* No more bodies expected to be found in collapsed plant's
* World's worst industrial accident since 1984 Bhopal
* 300 garment factories closed due to worker unrest
(Adds factory closures, paragraphs 10-11)
By Ruma Paul
DHAKA, May 13 Bangladeshi salvage workers on
Monday neared the end of their search for victims of the
collapse of a factory building, scouring the basement of the
complex that crumbled in on itself and killed 1,127 people.
A series of deadly incidents at factories, including a fire
in November that killed 112 people, has focused global attention
on safety standards in Bangladesh's booming garment industry.
The toll of 1,127 - the world's most deadly industrial
accident since 1984 Bhopal disaster in India - could be the
final one as no more bodies were found on Monday, a spokesman at
the army control room coordinating the salvage operation said.
"The rescuers have reached the basement where the chances of
finding more dead bodies are very low," said Captain Tazul
The site would be handed over to the district administration
on Tuesday on completion of salvage work, according to army
spokesman Shahinul Islam.
The cabinet approved an amendment to Bangladesh's labour
laws on Monday, paving the way for parliament to allow garment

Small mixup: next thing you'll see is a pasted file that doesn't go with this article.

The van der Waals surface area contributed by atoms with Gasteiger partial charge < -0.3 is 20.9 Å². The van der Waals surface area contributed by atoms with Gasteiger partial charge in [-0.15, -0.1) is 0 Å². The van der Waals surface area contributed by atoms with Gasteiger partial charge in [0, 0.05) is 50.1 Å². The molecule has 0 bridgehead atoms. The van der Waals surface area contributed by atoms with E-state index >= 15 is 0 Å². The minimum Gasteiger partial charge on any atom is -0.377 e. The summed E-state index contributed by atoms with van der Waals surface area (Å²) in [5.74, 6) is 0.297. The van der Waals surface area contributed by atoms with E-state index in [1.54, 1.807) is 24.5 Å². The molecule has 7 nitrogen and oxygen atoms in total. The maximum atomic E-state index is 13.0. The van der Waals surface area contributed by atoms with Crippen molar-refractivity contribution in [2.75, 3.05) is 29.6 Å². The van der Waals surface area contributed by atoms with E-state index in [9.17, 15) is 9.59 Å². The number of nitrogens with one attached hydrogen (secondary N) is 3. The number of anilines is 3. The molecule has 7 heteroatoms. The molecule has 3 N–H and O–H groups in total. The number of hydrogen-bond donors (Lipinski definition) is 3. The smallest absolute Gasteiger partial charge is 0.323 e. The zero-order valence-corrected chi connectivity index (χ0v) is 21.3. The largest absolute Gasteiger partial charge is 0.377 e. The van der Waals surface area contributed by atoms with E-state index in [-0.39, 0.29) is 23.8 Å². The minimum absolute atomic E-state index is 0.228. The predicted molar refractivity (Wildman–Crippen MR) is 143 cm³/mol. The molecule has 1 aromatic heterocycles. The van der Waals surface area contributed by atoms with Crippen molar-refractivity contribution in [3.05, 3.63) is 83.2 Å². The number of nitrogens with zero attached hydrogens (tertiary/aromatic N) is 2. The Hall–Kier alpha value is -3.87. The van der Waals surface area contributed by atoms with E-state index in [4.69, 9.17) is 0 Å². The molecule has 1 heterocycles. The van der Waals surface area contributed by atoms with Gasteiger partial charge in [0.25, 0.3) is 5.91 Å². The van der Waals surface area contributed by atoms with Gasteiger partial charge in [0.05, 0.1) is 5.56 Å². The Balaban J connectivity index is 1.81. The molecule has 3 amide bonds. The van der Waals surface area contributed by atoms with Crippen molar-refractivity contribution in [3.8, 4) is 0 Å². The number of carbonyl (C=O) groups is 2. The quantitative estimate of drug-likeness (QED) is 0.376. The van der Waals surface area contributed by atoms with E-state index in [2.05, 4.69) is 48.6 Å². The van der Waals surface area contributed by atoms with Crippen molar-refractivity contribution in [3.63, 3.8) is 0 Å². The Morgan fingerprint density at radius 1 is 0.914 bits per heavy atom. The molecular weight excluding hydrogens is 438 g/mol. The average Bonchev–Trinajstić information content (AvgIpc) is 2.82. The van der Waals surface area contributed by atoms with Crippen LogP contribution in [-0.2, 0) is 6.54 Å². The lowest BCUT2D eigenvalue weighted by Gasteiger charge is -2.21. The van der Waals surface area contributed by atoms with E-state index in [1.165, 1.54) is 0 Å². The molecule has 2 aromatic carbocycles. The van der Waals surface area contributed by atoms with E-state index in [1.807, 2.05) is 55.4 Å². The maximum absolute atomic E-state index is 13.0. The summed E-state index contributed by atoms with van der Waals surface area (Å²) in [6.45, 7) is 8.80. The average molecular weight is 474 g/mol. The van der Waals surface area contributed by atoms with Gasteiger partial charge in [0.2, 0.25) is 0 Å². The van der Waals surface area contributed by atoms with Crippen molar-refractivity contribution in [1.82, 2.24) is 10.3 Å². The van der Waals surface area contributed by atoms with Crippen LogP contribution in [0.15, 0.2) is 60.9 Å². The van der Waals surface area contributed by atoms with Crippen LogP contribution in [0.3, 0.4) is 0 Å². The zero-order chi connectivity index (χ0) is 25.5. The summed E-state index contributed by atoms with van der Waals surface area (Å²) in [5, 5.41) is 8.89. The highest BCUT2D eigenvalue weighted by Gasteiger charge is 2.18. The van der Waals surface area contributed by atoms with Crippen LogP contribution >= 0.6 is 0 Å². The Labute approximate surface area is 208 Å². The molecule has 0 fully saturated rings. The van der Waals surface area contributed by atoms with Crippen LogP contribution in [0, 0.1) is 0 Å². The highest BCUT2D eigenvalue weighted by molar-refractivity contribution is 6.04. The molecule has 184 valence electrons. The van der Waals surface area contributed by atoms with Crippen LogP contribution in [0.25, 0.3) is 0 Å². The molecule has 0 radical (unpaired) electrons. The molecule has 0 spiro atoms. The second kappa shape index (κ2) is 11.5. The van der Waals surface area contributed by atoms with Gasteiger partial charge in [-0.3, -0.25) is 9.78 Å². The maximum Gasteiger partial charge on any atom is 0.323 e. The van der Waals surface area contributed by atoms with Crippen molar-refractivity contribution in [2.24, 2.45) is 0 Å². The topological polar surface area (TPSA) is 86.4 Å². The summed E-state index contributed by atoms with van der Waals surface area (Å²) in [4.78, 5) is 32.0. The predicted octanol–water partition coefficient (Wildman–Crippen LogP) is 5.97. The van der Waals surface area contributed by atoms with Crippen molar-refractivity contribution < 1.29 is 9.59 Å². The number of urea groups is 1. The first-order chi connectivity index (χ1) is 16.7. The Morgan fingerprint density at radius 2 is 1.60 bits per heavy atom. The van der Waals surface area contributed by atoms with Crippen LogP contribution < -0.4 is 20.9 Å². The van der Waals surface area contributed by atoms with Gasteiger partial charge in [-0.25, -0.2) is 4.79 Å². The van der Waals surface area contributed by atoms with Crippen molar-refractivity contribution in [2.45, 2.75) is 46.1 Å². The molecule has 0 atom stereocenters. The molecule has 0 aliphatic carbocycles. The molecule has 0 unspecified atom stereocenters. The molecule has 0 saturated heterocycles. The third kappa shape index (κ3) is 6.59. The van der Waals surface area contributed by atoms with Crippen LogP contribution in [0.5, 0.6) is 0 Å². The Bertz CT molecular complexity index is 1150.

workers to form trade unions without prior approval from the
International labour and human rights groups had long
campaigned for workers to be able to form establish unions
without such approval.
The amendment was endorsed a day after the government
decided to form a wage board to consider pay increases for
readymade garment workers.
Average monthly minimum wages now stand at the equivalent of
$38 after an increase of about 80 percent in 2010 in response to
months of violent street protests.
Worker unrest prompted authorities to shut down more than
300 garment factories for indefinite periods in the Ashulia
industrial belt, on the outskirts of the capital Dhaka, that
accounts for nearly 20 percent of total exports.
"Owners decided to close their factories on safety grounds
after workers went on a rampage almost every day after the
collapse of Rana Plaza," said Mohammad Atiqul Islam, president
of the Bangladesh Garment Manufacturers and Exporters
Eight people were killed in a fire at a factory last week
That an industry association said may have been arson.
About 2,500 people were rescued from the Rana Plaza, in
Savar, a commercial suburb of Dhaka, after the April 24
collapse. Many survivors suffered serious injuries.
The disaster, believed to have been triggered when
generators were started up during a blackout, has raised
questions about the use by Western retailers of the
impoverished South Asian nation as a source of cheap goods.
Nine people have been arrested in connection with the
disaster, including the building's owner and bosses of the
factories it housed.
The government has accused the owners and builders of the
eight-storey complex of using shoddy building materials,
including substandard rods, bricks and cement, and of not
obtaining the necessary clearances.
Bangladesh's garment industry accounts for 80 percent of its
exports. Low wages have helped lift Bangladesh to number two in
the global ranking of exporters, behind China.
Bangladesh ranked last in minimum wages for factory workers
in 2010, according to World Bank data, behind Cambodia.
(Editing by Mark Heinrich)